The Helicopter Virtual Landing Aid System (HVLAS) is a flexible modular design to match customized HVLAS requirements for all needs, all helicopter types and all operating modes (NVG Stage III, HIFR, VERTREP, etc.) including LED Glide Path Indicators, LED Horizon Reference Systems, LED Flood Lights as well as LED Flight Deck Lighting. For operation, the system is completed by Lighting Control Panels with integrated touch panel to monitor aviation weather, ship movement and wind limitations as well as to control helideck equipment (e.g. Refuelling, GPU and Fire Fighting). This Helicopter Integrated Monitoring & Control System (HCIMCS) offers a complete comprehensive NVG-compatible helideck system solution and is developed on a turnkey basis meeting various customer requirements.
The Advanced Naval Lighting System (ANLS) represents the solution for a complete ship illumination consisting of indoor and outdoor lighting as well as signal and navigation lights. On a turnkey basis the ANLS covers a complete lighting package from planning by use of 3D lighting simulations, engineering design, complete cable planning and supply of all required components of the entire lighting system up to start-up and beyond worldwide technician service. The modular approach of the ANLS matches with latest planning of a flexible and modular ship design concept. For each ship area and with regard to the respective room’s purposes and scenarios a specific system design is undertaken and an optimal luminaire selection and its location are determined. The ANLS concept contains of normal lighting, emergency lighting and special purpose lighting in one system together with power supplies, control panels & switches connected by tiny, space saving energy and information distribution units.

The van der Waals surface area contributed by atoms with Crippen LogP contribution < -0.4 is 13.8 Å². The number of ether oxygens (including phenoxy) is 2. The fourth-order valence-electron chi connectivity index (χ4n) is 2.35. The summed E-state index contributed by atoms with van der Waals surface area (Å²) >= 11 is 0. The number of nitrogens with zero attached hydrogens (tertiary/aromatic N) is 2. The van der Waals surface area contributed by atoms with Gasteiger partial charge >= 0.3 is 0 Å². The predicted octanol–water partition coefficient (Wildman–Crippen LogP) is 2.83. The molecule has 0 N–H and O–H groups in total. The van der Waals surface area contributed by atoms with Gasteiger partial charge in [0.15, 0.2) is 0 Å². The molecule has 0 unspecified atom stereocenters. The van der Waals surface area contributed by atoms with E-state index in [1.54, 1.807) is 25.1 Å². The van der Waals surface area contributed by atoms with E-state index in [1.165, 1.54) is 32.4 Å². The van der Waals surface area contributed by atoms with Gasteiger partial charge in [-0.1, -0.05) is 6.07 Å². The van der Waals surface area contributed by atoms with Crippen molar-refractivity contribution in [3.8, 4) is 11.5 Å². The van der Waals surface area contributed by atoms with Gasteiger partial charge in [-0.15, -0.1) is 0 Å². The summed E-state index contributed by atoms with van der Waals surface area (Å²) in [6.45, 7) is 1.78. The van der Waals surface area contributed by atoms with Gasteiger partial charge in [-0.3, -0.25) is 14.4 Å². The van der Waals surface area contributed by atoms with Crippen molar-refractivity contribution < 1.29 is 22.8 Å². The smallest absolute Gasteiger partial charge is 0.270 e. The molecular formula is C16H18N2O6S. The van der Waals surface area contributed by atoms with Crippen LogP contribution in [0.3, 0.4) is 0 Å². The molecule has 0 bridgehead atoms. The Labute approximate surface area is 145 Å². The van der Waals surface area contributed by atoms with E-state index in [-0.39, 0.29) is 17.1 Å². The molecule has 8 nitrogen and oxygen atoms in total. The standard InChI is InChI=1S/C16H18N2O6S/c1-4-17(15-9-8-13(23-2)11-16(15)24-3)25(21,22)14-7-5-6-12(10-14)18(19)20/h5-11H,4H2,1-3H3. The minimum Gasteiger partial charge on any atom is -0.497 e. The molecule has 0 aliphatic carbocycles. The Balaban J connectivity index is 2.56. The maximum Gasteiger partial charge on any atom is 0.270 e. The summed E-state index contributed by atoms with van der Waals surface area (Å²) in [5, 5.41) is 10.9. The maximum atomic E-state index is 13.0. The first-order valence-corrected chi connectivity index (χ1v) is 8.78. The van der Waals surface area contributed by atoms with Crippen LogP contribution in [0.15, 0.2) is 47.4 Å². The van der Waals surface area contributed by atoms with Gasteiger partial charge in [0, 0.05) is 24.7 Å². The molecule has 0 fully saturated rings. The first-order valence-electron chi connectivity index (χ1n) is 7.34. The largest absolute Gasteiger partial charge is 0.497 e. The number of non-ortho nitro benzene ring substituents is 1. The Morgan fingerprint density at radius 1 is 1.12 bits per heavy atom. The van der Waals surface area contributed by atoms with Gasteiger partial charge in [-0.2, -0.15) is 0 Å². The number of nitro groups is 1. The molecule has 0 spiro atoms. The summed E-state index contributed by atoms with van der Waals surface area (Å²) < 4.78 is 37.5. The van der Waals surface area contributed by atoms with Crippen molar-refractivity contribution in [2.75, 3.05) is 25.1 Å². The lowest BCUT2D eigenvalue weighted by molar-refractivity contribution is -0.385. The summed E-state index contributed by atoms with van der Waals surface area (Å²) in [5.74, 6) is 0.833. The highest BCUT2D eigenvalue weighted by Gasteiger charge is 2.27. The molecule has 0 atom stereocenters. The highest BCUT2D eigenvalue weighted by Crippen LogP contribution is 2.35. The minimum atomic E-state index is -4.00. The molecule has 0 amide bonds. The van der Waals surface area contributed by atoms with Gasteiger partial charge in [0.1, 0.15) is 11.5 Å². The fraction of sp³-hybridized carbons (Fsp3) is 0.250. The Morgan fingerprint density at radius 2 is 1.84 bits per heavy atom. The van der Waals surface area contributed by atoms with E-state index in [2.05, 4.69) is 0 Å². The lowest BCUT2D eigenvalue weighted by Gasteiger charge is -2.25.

The Advanced Submarine Lighting System (ASLS) is modular electrical lighting equipment for use on-board of submarines. Specially designed as a reliable, economic and zero maintenance lighting solution it offers practical lighting to improve work efficiency as well as the comfort for the submarine crew.
As with all areas onboard a vessel, the open deck has special requirements for installed equipment, regardless of whether the area is for work, embarkment, replenishment at sea, operation weapon, rescue or winching. In addition, the visibility of the vessel itself and its surroundings also have to be considered. The required lighting solution must operate in all weather conditions. A good lighting solution will also provide a safe working environment for the crew.
Rescue areas and meeting points are provided on Navy or Marine vessels in case of emergency situations such as a fire or if the ship is in danger of sinking. As with all areas, rescue points have particular demands on installed lighting equipment. The required lighting solution must work in all weather conditions and will also provide a safe working environment.
As with all areas onboard a vessel, passageways have special demands on the installed equipment. The required lighting solution must work in all weather conditions. A good lighting solution will also provide a safe working environment.